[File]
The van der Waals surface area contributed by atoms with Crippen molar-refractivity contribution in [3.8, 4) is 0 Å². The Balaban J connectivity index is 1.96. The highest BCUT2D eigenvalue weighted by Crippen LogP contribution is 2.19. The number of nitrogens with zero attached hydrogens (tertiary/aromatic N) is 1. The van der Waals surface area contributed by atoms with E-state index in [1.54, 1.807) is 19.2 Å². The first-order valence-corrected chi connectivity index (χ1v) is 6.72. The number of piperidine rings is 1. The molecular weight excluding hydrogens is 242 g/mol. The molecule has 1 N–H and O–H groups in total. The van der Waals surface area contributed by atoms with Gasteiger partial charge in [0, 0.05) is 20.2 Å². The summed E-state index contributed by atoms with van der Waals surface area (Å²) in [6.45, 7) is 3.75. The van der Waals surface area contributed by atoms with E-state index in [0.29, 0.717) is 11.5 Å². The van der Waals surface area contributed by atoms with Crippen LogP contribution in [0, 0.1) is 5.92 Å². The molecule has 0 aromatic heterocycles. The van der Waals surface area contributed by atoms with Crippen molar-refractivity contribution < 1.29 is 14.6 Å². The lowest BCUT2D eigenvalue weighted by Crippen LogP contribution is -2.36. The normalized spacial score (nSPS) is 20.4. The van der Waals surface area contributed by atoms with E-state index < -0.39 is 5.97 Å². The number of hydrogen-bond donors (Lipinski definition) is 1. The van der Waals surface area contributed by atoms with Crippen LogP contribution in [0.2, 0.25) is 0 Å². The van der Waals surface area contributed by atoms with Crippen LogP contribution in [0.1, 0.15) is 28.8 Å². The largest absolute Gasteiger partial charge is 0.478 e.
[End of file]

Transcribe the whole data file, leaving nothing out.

The van der Waals surface area contributed by atoms with Crippen molar-refractivity contribution in [3.8, 4) is 0 Å². The Balaban J connectivity index is 1.96. The highest BCUT2D eigenvalue weighted by Crippen LogP contribution is 2.19. The number of nitrogens with zero attached hydrogens (tertiary/aromatic N) is 1. The van der Waals surface area contributed by atoms with E-state index in [1.54, 1.807) is 19.2 Å². The first-order valence-corrected chi connectivity index (χ1v) is 6.72. The number of piperidine rings is 1. The molecular weight excluding hydrogens is 242 g/mol. The molecule has 1 N–H and O–H groups in total. The van der Waals surface area contributed by atoms with Gasteiger partial charge in [0, 0.05) is 20.2 Å². The summed E-state index contributed by atoms with van der Waals surface area (Å²) in [6.45, 7) is 3.75. The van der Waals surface area contributed by atoms with E-state index in [0.29, 0.717) is 11.5 Å². The van der Waals surface area contributed by atoms with Crippen LogP contribution in [0, 0.1) is 5.92 Å². The molecule has 0 aromatic heterocycles. The van der Waals surface area contributed by atoms with Crippen molar-refractivity contribution < 1.29 is 14.6 Å². The lowest BCUT2D eigenvalue weighted by Crippen LogP contribution is -2.36. The normalized spacial score (nSPS) is 20.4. The van der Waals surface area contributed by atoms with E-state index < -0.39 is 5.97 Å². The number of hydrogen-bond donors (Lipinski definition) is 1. The van der Waals surface area contributed by atoms with Crippen LogP contribution in [0.2, 0.25) is 0 Å². The van der Waals surface area contributed by atoms with Crippen LogP contribution in [0.1, 0.15) is 28.8 Å². The largest absolute Gasteiger partial charge is 0.478 e.